Most hackers exploit known loopholes

90% of cyberattacks through 2005 will exploit known security flaws that can be fixed, according to Gartner Group. The analyst house says most recent attacks could have been avoided if companies had been alert to security.

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By  Neil Denslow Published  May 5, 2002

Ninety percent of cyberattacks through 2005 will exploit known security flaws that can be fixed, according to Gartner Group. The analyst house adds that the vast majority of recent victims of cyberattacks could have avoided the problem had they been more alert to security.

“Nearly every major attack to hit the headlines [recently] involved the exploitation of known security flaws for which a patch or defence was widely known. Estimated losses from Code Red and Nimda were in the billions of dollars, yet Code Red exploited a flaw for which a patch was available. Proving that we never learn from our mistakes, Nimda exploited the same flaw just a few months later. Both continue to survive on the Internet today,” notes Richard Mogull, research director for GartnerG2.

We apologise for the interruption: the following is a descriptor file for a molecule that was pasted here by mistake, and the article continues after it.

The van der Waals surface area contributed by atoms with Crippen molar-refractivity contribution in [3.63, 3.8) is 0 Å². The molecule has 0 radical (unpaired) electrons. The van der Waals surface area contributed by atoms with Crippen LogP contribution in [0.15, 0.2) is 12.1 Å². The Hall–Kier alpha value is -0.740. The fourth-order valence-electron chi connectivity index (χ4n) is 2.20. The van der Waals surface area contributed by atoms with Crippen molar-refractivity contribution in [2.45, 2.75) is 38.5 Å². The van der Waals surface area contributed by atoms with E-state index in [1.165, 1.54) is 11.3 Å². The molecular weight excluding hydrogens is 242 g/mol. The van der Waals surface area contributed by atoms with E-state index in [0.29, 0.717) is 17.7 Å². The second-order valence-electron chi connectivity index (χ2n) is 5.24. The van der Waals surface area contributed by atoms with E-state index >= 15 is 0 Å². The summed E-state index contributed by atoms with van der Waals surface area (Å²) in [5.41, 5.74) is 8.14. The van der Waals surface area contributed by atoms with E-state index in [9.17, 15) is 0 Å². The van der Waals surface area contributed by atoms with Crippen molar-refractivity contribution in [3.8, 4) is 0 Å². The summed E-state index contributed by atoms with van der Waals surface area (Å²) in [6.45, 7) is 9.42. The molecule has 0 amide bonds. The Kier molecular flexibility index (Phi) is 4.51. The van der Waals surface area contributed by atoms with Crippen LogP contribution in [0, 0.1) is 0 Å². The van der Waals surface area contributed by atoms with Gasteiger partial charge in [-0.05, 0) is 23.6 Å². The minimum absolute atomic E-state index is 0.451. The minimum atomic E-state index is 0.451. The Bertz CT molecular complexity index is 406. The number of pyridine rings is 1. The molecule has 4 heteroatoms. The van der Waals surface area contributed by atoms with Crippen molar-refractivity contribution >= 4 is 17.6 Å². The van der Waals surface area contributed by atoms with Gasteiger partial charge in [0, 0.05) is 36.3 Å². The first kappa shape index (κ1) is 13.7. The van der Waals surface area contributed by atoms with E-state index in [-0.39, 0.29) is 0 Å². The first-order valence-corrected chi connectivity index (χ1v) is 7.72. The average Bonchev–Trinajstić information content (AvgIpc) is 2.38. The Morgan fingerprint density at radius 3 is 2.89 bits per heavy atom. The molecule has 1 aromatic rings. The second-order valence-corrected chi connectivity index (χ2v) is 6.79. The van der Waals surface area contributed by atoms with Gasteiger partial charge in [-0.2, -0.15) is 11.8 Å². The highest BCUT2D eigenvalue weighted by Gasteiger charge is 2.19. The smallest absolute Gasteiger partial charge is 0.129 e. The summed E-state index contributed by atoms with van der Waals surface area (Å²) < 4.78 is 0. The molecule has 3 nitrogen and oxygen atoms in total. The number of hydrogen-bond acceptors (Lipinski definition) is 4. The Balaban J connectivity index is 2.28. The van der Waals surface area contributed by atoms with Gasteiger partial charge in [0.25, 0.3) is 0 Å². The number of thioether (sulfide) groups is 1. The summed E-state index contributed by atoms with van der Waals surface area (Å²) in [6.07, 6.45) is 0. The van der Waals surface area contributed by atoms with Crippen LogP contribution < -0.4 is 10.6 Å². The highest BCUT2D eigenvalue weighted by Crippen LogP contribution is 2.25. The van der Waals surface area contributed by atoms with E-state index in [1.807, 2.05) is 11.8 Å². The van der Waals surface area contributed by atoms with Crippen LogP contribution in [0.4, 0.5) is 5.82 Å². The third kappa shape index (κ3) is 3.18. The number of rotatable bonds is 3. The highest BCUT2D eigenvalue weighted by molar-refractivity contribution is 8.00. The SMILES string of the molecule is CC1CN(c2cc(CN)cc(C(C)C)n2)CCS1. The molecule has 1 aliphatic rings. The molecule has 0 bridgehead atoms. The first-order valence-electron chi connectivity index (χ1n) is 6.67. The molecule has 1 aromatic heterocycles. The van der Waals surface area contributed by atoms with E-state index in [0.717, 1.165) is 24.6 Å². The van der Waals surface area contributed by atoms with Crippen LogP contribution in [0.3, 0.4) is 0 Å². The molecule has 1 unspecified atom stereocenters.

The analyst adds that 20% of enterprises will experience a serious Internet security incident through 2005. For those that are hit, the cleanup costs will be 50% higher than the prevention cost would have been.

To avoid these problems, the report advocates a proactive security policy, with incident response procedures and monitoring of the right sources to detect an attack.

“A proactive security posture doesn’t mean you attack hackers before they attack you — it means you have a well-developed response plan and keep looking for the early indications of an attack,” Mogull explains.

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